The Ruins of Lace

Iris Anthony
The Ruins of Lace
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Release Date
October 2012
Historical fiction

Lace is a thing like hope.
It is beauty; it is grace.
It was never meant to destroy so many lives.

The mad passion for forbidden lace has infiltrated France, pulling soldier and courtier into its web. For those who want the best, Flemish lace is the only choice, an exquisite perfection of thread and air. For those who want something they don't have, Flemish lace can buy almost anything-or anyone.

For Lisette, lace begins her downfall, and the only way to atone for her sins is to outwit the noble who know demands an impossible length of it. To fail means certain destruction. But for Katharina, lace is her salvation. It is who she is; it is what she does. If she cannot make this stunning tempest of threads, a dreaded fate awaits.

A taut, mesmerizing story, The Ruins of Lace explores the intricate tangle of fleeting beauty, mad obsession, and ephemeral hope.

Book Review by Bridget (reviewer)
Sep 18, 2012   [ OFFICIAL REVIEW ]
90 people found the following review helpful
And now for something wonderfully different. THE RUINS OF LACE is an ambitious, meticulous novel full of lush descriptions and fascinating details. With a diverse group of narrators ranging from a blind lace-maker to a lonely dog, this is a book whose structure is as intriguing as its plot. Like lace itself, the beauty lies in the spaces between the narrators' stories, as well as in what they say.

To delve too deeply into this plot would be to take away the pleasure of watching it unfold. But when the plot opens in late 17th century France, lace has been forbidden by royal decree—thus making it the most valuable commodity imaginable. Smugglers employ any means necessary and possible in order to get lace over the border to France from Flanders where women ruin their eyesight and their lives in order to produce more and more intricate patterns for their secret customers. The risks are incalculable, but so is the reward for those who know the real power of the lace they hold.

Such wealth and such power can make or destroy in moments. Lisette Lefort learned just such a lesson as a child when an innocent mistake led to disastrous consequences. Determined to save her family, she makes a deal with the man who is intent on ruining them. But Lisette's cousin, Alexandre (probably my favorite narrator), who has loved her in secret for years, is determined to save Lisette and sets off on a perilous journey into the world of lace smuggling.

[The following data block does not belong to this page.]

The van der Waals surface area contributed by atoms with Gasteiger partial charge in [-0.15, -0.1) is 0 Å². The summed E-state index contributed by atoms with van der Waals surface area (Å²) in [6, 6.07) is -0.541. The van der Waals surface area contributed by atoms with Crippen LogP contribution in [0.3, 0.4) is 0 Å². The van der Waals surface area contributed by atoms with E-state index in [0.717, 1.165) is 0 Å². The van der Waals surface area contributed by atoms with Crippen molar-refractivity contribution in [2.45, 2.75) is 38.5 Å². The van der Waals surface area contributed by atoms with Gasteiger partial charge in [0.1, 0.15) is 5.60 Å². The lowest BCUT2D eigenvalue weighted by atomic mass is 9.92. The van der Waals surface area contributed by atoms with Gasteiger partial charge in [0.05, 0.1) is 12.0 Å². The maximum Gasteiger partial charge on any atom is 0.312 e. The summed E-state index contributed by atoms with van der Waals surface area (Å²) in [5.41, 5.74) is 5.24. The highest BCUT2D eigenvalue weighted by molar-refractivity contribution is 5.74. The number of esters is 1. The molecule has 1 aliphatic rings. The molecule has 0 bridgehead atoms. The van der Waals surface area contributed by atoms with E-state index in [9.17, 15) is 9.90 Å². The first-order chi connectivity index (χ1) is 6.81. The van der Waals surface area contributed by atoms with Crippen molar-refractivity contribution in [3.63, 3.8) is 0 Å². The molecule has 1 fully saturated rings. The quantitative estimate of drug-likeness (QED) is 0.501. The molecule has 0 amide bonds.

On the other side of the border, Katharina Marten has spent her life and given her eyesight to produce the most beautiful lace that she can. Living in a convent at the mercy of the nuns who took her in as a child, lace has given Katharina a reason to go on living after the loss of her parents and ensured that her sister can have a chance at happiness. But now that she is of little use to the sisters with her eyesight fading, Katharina's sister, Heilwich, is determined to buy her freedom before she is cast out. But just as the price for lace is unthinkably high, the price for a lace-maker can be incalculable.

I loved the intricacies of this book and the way the different narrators' tales wove together. Though I would have liked a little more variation between voices, the viewpoints, desires and dreams of each of these characters was so distinct that I became swept away in each of their stores. This is a fascinating, ambiguous story, where the villains are as sympathetic as their victims, and the most innocent acts can sometimes be as damning as the cruelest betrayal. Truth be told, I loved one of the more corrupt characters of this book more than most, and didn't realize that his vibrant man was the same odious villain that another character had previously described. The humanity of every scene brought each narrator and their world to vivid life and made the construction of the story as memorable as the plot itself.

Though not necessarily a traditional romance, this was nonetheless a story built on love of one kind or another, and it was that love that drove each plotline to its eventual climax. An ambiguous ending makes the reader a part of the story, daring them to interpret the implications of all the decisions, all the mistakes and all the passions that have led to the final confrontation.

The historic details of this plot are fascinating, from the broad details to the minutiae of daily life and gives structure to the wonderful imagination that infuses each scene. I was carried along from the opening paragraph and would eagerly read another of Iris Anthony's works. This is a book to be savored and remembered long after the final page has turned.
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